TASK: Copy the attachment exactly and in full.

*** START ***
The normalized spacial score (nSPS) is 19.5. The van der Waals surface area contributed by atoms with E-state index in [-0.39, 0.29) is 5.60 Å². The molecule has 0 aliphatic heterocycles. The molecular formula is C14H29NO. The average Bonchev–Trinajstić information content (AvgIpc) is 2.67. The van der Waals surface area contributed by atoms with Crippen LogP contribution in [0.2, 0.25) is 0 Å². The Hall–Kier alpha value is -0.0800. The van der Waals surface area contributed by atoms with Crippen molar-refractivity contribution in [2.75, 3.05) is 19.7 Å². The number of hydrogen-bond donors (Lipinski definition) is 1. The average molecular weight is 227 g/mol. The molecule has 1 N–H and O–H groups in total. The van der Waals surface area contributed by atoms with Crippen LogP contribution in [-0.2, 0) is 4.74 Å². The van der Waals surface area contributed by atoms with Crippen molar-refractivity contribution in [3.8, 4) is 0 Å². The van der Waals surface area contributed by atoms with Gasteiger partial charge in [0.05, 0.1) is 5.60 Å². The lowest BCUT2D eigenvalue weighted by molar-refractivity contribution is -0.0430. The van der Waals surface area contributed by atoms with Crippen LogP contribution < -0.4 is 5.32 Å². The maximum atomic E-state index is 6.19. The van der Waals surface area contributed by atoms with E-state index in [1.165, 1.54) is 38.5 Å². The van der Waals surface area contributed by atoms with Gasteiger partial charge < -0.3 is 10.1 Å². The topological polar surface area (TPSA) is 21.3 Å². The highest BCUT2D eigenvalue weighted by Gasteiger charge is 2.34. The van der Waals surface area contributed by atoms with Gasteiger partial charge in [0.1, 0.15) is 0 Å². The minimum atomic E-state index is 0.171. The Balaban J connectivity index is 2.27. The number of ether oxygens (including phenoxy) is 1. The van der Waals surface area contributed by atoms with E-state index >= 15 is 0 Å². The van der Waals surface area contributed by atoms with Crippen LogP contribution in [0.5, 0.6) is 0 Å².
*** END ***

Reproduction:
The normalized spacial score (nSPS) is 19.5. The van der Waals surface area contributed by atoms with E-state index in [-0.39, 0.29) is 5.60 Å². The molecule has 0 aliphatic heterocycles. The molecular formula is C14H29NO. The average Bonchev–Trinajstić information content (AvgIpc) is 2.67. The van der Waals surface area contributed by atoms with Crippen LogP contribution in [0.2, 0.25) is 0 Å². The Hall–Kier alpha value is -0.0800. The van der Waals surface area contributed by atoms with Crippen molar-refractivity contribution in [2.75, 3.05) is 19.7 Å². The number of hydrogen-bond donors (Lipinski definition) is 1. The average molecular weight is 227 g/mol. The molecule has 1 N–H and O–H groups in total. The van der Waals surface area contributed by atoms with Crippen LogP contribution in [-0.2, 0) is 4.74 Å². The van der Waals surface area contributed by atoms with Crippen molar-refractivity contribution in [3.8, 4) is 0 Å². The van der Waals surface area contributed by atoms with Gasteiger partial charge in [0.05, 0.1) is 5.60 Å². The lowest BCUT2D eigenvalue weighted by molar-refractivity contribution is -0.0430. The van der Waals surface area contributed by atoms with Crippen LogP contribution < -0.4 is 5.32 Å². The maximum atomic E-state index is 6.19. The van der Waals surface area contributed by atoms with E-state index in [1.165, 1.54) is 38.5 Å². The van der Waals surface area contributed by atoms with Gasteiger partial charge < -0.3 is 10.1 Å². The topological polar surface area (TPSA) is 21.3 Å². The highest BCUT2D eigenvalue weighted by Gasteiger charge is 2.34. The van der Waals surface area contributed by atoms with Gasteiger partial charge in [0.1, 0.15) is 0 Å². The minimum atomic E-state index is 0.171. The Balaban J connectivity index is 2.27. The number of ether oxygens (including phenoxy) is 1. The van der Waals surface area contributed by atoms with E-state index >= 15 is 0 Å². The van der Waals surface area contributed by atoms with Crippen LogP contribution in [0.5, 0.6) is 0 Å².